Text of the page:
Nation, at the National Theatre, Olivier Theatre

promise me you'll never wear trousers

Following the National Theatre’s hit family shows of His Dark Materials, Coram Boy, and War Horse, comes Nation. Mark Ravenhill, who wrote Shopping and Fucking, has with mixed success adapted Terry Pratchett’s novel Nation for the stage.

It is the 1860s and, like The Tempest, the play opens with a tsunami. The young aristocratic Daphne, whose father is 139th in line to England’s throne, meets the handsome leader Mau, who is head of the island, as she is swept ashore. What ensues is a series of funny introductions to customs: Daphne introduces Mau to English tea drinking, “one lump or two”, and Mau introduces Daphne to drinking water, “you must spit in it.”

The play has child-friendly (and somewhat dull) moralising apt for a pre-Christmas show: “It’s hard work to work out who the enemy is,” says Daphne, admitting her own failings in thinking of Mau as a threat to her, since it is the English who are more of a threat to her and the nation on the island. The Victorian women are represented as figures of fun with their traditions, and it’s the island women who have a “woman’s wisdom”, courageousness, and quick thinking. So as Daphne moves from being a Victorian lady to a grass-skirted local, and her father returns, she has to make a decision: love or duty?

Gary Carr as Mau is excellent, and Emily Taaffe as the young teenager Daphne moves from adorable to irritating. The play succeeds with director Melly Still and Mark Friend’s grand stage perfect for an adventure story: it revolves, has three huge screens, and plenty of fairy lights that make the Dante-like underworld look romantic rather frightening. Everything is larger than life: the singing, dancing, puppets, waves, gunshots, statues, and thunder.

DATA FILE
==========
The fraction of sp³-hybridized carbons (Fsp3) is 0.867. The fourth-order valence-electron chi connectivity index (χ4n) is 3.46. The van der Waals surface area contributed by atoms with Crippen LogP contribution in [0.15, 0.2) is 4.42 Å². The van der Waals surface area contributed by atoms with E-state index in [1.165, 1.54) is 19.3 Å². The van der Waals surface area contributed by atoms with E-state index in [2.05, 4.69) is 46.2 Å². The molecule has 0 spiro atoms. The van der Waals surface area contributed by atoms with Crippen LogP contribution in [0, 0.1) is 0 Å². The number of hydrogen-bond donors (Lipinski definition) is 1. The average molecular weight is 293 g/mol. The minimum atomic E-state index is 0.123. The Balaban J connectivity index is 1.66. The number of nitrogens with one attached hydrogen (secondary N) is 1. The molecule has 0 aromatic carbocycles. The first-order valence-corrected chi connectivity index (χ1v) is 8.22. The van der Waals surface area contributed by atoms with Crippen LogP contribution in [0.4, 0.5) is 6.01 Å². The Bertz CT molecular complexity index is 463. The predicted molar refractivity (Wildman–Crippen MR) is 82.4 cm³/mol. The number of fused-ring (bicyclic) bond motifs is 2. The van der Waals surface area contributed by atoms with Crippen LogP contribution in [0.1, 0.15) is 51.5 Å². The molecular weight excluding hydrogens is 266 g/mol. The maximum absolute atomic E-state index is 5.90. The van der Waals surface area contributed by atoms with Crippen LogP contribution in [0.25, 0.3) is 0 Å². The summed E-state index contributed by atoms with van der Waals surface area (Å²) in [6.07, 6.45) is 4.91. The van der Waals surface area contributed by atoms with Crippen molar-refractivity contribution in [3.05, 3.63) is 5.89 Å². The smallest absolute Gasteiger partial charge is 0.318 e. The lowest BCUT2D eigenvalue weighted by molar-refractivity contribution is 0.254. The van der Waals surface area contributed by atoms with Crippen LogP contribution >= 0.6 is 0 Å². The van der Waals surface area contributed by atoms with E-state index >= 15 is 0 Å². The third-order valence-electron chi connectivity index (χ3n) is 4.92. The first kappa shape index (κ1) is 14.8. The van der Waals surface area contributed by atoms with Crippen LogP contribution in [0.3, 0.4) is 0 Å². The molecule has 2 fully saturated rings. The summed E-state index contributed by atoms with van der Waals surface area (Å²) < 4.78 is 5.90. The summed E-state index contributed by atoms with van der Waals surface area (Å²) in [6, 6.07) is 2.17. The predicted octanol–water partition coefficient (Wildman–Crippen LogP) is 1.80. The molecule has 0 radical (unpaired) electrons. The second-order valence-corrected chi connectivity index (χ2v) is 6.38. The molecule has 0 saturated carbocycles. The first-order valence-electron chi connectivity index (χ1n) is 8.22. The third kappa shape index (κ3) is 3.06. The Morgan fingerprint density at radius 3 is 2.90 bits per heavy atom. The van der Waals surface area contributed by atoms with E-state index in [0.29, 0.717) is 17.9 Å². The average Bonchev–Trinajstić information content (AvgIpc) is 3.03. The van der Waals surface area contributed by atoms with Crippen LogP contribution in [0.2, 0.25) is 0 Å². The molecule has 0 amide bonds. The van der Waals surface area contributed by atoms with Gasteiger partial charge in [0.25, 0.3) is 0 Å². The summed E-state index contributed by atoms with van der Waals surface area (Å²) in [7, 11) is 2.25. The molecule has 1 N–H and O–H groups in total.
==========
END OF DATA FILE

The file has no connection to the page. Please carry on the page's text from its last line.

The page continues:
This year the National’s Death and the King’s Horseman and The Observer offer warnings about the effects of colonialism in Africa, and Nation does the same but in an unnamed South Pacific Island. The National’s choice of productions can be seen as a warning in itself: black actors are frequently cast off in a colonial past whilst Asian actors are mingling with their modern identity in Black Album or Mixed Up North that is currently playing at the National.


Nation is Pirates of the Caribbean meets Lost, and would wow a young audience with its spectacular set rather than story. What the story shows however is that the Empire, even with its post-colonial guilt, can still strike back. Three times.


Runs till 28 March 2010.


To see or not to see: * * *

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